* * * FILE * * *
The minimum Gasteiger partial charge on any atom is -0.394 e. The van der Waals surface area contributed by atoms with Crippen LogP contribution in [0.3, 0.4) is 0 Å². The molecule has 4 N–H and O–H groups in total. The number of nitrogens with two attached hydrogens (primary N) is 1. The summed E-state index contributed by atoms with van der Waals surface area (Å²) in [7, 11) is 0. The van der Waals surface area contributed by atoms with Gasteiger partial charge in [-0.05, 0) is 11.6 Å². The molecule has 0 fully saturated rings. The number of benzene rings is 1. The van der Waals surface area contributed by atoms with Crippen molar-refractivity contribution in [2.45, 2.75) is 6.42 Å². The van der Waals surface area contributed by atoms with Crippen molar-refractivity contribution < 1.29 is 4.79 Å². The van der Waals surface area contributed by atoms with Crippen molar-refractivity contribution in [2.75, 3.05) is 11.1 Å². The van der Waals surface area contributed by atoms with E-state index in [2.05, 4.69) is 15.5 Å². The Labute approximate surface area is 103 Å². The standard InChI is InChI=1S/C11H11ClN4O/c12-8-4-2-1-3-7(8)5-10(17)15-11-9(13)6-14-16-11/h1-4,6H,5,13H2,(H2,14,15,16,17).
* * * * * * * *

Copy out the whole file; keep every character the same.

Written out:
The minimum Gasteiger partial charge on any atom is -0.394 e. The van der Waals surface area contributed by atoms with Crippen LogP contribution in [0.3, 0.4) is 0 Å². The molecule has 4 N–H and O–H groups in total. The number of nitrogens with two attached hydrogens (primary N) is 1. The summed E-state index contributed by atoms with van der Waals surface area (Å²) in [7, 11) is 0. The van der Waals surface area contributed by atoms with Gasteiger partial charge in [-0.05, 0) is 11.6 Å². The molecule has 0 fully saturated rings. The number of benzene rings is 1. The van der Waals surface area contributed by atoms with Crippen molar-refractivity contribution in [2.45, 2.75) is 6.42 Å². The van der Waals surface area contributed by atoms with Crippen molar-refractivity contribution < 1.29 is 4.79 Å². The van der Waals surface area contributed by atoms with Crippen molar-refractivity contribution in [2.75, 3.05) is 11.1 Å². The van der Waals surface area contributed by atoms with E-state index in [2.05, 4.69) is 15.5 Å². The Labute approximate surface area is 103 Å². The standard InChI is InChI=1S/C11H11ClN4O/c12-8-4-2-1-3-7(8)5-10(17)15-11-9(13)6-14-16-11/h1-4,6H,5,13H2,(H2,14,15,16,17).